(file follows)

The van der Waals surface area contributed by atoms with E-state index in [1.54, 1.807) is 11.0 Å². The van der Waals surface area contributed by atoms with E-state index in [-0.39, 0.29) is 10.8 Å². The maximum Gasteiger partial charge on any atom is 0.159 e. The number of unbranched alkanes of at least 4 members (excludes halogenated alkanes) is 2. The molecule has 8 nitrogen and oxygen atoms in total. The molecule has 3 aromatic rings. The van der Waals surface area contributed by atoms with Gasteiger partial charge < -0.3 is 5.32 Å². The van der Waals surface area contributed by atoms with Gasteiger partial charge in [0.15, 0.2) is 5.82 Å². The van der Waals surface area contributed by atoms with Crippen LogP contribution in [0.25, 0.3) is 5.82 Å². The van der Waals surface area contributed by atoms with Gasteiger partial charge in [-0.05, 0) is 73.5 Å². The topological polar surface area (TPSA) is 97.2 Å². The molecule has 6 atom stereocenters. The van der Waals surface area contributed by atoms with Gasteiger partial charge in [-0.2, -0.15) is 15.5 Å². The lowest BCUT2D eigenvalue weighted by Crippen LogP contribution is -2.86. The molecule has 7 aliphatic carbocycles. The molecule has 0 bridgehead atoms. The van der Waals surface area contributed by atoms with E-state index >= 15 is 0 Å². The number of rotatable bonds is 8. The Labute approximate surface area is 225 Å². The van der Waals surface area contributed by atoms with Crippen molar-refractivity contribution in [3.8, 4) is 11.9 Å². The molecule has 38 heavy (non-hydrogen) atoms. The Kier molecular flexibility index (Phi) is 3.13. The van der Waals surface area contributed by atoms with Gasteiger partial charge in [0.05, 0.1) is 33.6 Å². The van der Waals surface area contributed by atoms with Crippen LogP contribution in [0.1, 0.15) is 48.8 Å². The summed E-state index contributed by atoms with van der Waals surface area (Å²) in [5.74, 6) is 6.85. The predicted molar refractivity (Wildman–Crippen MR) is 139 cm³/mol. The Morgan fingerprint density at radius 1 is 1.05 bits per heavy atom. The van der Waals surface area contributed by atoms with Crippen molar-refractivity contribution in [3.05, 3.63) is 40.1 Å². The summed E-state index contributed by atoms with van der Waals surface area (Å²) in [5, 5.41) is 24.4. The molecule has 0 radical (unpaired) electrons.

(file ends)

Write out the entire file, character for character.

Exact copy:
The van der Waals surface area contributed by atoms with E-state index in [1.54, 1.807) is 11.0 Å². The van der Waals surface area contributed by atoms with E-state index in [-0.39, 0.29) is 10.8 Å². The maximum Gasteiger partial charge on any atom is 0.159 e. The number of unbranched alkanes of at least 4 members (excludes halogenated alkanes) is 2. The molecule has 8 nitrogen and oxygen atoms in total. The molecule has 3 aromatic rings. The van der Waals surface area contributed by atoms with Gasteiger partial charge < -0.3 is 5.32 Å². The van der Waals surface area contributed by atoms with Gasteiger partial charge in [0.15, 0.2) is 5.82 Å². The van der Waals surface area contributed by atoms with Crippen LogP contribution in [0.25, 0.3) is 5.82 Å². The van der Waals surface area contributed by atoms with Gasteiger partial charge in [-0.05, 0) is 73.5 Å². The topological polar surface area (TPSA) is 97.2 Å². The molecule has 6 atom stereocenters. The van der Waals surface area contributed by atoms with Gasteiger partial charge in [-0.2, -0.15) is 15.5 Å². The lowest BCUT2D eigenvalue weighted by Crippen LogP contribution is -2.86. The molecule has 7 aliphatic carbocycles. The molecule has 0 bridgehead atoms. The van der Waals surface area contributed by atoms with E-state index >= 15 is 0 Å². The number of rotatable bonds is 8. The Labute approximate surface area is 225 Å². The van der Waals surface area contributed by atoms with Crippen molar-refractivity contribution in [3.8, 4) is 11.9 Å². The molecule has 38 heavy (non-hydrogen) atoms. The Kier molecular flexibility index (Phi) is 3.13. The van der Waals surface area contributed by atoms with Gasteiger partial charge in [0.05, 0.1) is 33.6 Å². The van der Waals surface area contributed by atoms with Crippen LogP contribution in [0.1, 0.15) is 48.8 Å². The summed E-state index contributed by atoms with van der Waals surface area (Å²) in [5.74, 6) is 6.85. The predicted molar refractivity (Wildman–Crippen MR) is 139 cm³/mol. The Morgan fingerprint density at radius 1 is 1.05 bits per heavy atom. The van der Waals surface area contributed by atoms with Crippen molar-refractivity contribution in [3.05, 3.63) is 40.1 Å². The summed E-state index contributed by atoms with van der Waals surface area (Å²) in [5, 5.41) is 24.4. The molecule has 0 radical (unpaired) electrons.